Characterizing inter-compartmental water exchange in myelinated tissue using relaxation exchange spectroscopy

Authors

  • Richard D. Dortch,

    1. Department of Radiology and Radiological Sciences, Vanderbilt University, Nashville, Tennessee, USA
    2. Vanderbilt University Institute of Imaging Science, Vanderbilt University, Nashville, Tennessee, USA
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  • Kevin D. Harkins,

    1. Department of Radiology and Radiological Sciences, Vanderbilt University, Nashville, Tennessee, USA
    2. Vanderbilt University Institute of Imaging Science, Vanderbilt University, Nashville, Tennessee, USA
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  • Meher R. Juttukonda,

    1. Department of Biomedical Engineering, Vanderbilt University, Nashville, Tennessee, USA
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  • John C. Gore,

    1. Department of Radiology and Radiological Sciences, Vanderbilt University, Nashville, Tennessee, USA
    2. Vanderbilt University Institute of Imaging Science, Vanderbilt University, Nashville, Tennessee, USA
    3. Department of Biomedical Engineering, Vanderbilt University, Nashville, Tennessee, USA
    4. Department of Physics and Astronomy, Vanderbilt University, Nashville, Tennessee, USA
    5. Department of Molecular Physiology and Biophysics, Vanderbilt University, Nashville, Tennessee, USA
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  • Mark D. Does

    Corresponding author
    1. Department of Radiology and Radiological Sciences, Vanderbilt University, Nashville, Tennessee, USA
    2. Vanderbilt University Institute of Imaging Science, Vanderbilt University, Nashville, Tennessee, USA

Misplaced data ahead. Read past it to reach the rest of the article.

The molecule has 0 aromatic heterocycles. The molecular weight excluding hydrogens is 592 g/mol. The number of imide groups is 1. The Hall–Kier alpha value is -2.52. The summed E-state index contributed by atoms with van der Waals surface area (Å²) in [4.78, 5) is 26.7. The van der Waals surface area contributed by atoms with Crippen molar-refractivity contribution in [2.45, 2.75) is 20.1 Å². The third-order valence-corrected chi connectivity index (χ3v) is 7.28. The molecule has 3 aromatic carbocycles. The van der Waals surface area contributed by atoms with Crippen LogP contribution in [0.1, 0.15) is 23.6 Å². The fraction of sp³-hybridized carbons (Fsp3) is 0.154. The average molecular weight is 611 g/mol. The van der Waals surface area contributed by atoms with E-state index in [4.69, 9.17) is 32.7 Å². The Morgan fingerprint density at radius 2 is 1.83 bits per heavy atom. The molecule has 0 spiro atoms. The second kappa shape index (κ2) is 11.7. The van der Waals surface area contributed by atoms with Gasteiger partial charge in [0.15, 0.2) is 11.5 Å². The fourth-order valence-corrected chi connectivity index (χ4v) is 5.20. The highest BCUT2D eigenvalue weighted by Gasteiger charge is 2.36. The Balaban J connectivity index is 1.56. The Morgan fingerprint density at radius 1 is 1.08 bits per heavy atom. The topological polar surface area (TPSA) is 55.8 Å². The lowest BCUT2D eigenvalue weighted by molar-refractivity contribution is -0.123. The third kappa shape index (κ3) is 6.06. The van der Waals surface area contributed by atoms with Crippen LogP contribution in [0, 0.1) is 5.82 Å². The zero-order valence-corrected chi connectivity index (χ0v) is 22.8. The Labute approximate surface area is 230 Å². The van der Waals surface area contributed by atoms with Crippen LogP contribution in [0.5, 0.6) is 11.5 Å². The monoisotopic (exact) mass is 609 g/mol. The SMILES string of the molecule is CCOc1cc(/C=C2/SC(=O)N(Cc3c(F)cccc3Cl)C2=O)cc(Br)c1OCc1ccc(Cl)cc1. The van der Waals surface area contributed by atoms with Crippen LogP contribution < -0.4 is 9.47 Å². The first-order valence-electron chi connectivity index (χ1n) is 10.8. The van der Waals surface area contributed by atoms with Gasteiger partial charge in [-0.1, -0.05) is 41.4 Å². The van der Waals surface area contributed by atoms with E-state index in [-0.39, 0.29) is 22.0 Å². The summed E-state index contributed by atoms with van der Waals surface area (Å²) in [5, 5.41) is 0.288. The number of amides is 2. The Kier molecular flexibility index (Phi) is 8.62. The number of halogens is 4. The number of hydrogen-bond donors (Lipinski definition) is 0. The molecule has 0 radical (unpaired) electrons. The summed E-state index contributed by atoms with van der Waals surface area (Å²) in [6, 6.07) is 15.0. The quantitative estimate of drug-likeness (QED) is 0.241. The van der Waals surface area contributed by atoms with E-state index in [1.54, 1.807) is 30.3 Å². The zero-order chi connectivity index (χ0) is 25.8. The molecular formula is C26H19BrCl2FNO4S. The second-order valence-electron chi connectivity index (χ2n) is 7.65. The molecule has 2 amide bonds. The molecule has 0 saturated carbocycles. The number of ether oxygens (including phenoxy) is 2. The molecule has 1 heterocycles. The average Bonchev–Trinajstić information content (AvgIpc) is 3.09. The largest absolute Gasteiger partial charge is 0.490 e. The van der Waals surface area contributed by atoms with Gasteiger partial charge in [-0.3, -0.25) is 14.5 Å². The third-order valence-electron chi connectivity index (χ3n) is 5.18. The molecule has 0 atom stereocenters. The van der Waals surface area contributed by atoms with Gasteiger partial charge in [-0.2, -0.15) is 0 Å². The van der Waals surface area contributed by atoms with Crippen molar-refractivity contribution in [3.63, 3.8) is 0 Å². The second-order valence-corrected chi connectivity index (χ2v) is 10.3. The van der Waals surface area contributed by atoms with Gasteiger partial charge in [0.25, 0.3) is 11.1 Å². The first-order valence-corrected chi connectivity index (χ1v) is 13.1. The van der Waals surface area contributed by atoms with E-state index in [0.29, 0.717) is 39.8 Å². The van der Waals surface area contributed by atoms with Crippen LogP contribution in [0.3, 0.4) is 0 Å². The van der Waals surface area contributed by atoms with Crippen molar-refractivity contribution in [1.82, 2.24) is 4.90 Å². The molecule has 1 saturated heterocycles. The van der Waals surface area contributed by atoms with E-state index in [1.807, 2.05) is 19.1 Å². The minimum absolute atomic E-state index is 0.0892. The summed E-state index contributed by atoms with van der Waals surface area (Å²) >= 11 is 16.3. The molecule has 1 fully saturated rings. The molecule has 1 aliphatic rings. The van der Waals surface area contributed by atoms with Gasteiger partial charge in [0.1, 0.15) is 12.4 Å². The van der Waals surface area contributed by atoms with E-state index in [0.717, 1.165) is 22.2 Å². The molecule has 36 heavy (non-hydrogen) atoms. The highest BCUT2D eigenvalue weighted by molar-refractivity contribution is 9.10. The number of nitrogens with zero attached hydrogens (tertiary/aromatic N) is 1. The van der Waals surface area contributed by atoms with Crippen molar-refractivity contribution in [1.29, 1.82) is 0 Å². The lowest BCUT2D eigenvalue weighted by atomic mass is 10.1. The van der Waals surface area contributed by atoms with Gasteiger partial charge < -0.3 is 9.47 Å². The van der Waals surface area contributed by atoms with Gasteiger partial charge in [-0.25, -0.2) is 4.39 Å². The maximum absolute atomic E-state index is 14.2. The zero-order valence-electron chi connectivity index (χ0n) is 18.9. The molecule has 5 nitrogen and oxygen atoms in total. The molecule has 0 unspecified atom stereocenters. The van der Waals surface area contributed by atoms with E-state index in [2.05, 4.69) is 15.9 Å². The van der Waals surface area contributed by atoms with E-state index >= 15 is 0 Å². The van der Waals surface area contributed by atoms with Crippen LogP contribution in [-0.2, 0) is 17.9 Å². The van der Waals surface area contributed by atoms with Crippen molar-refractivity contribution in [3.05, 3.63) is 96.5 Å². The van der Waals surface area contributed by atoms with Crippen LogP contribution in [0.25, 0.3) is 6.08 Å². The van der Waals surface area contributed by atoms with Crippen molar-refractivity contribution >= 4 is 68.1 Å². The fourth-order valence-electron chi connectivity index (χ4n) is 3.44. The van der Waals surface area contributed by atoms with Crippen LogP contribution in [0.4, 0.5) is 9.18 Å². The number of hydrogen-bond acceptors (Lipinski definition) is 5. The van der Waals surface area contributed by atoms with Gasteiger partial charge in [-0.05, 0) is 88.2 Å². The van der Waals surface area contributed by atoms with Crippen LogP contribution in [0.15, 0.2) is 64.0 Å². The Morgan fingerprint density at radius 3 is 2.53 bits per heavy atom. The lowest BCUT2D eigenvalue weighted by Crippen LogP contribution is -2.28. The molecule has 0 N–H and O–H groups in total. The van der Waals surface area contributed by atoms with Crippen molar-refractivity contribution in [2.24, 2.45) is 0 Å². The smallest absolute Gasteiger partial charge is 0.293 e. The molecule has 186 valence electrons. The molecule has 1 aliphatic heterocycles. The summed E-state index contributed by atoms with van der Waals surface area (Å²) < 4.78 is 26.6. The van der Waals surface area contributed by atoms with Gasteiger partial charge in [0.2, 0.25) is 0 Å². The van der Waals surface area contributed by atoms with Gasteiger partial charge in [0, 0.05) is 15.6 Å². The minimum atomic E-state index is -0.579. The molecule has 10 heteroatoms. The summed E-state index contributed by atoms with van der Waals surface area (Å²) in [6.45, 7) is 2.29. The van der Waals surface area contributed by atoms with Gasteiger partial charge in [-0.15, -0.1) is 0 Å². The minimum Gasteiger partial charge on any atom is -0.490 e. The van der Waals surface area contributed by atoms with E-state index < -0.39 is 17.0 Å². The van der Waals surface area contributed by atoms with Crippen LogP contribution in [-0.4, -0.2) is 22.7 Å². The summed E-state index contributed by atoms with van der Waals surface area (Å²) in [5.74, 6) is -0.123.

3. Department of Biomedical Engineering, Vanderbilt University, Nashville, Tennessee, USA
    4. Department of Electrical Engineering, Vanderbilt University, Nashville, Tennessee, USA
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Abstract

Purpose: To investigate inter-compartmental water exchange in two model myelinated tissues ex vivo using relaxation exchange spectroscopy. Methods: Building upon a previously developed theoretical framework, a three-compartment (myelin, intra-axonal, and extra-axonal water) model of the inversion-recovery prepared relaxation exchange spectroscopy signal was applied in excised rat optic nerve and frog sciatic nerve samples to estimate the water residence time constants in myelin (τmyelin). Results: In the rat optic nerve samples, τmyelin = 138 ± 15 ms (mean ± standard deviation) was estimated. In sciatic nerve, which possesses thicker myelin sheaths than optic nerve, a much longer τmyelin = 2046 ± 140 ms was observed. Conclusion: Consistent with previous studies in rat spinal cord, the extrapolation of exchange rates in optic nerve to in vivo conditions indicates that τmyelin < 100 ms. This suggests that there is a significant effect of inter-compartmental water exchange on the transverse relaxation of water protons in white matter. The much longer τmyelin values in sciatic nerve supports the postulate that the inter-compartmental water exchange rate is mediated by myelin thickness. Together, these findings point to the potential for MRI methods to probe variations in myelin thickness in white matter. Magn Reson Med 70:1450–1459, 2013. © 2012 Wiley Periodicals, Inc.

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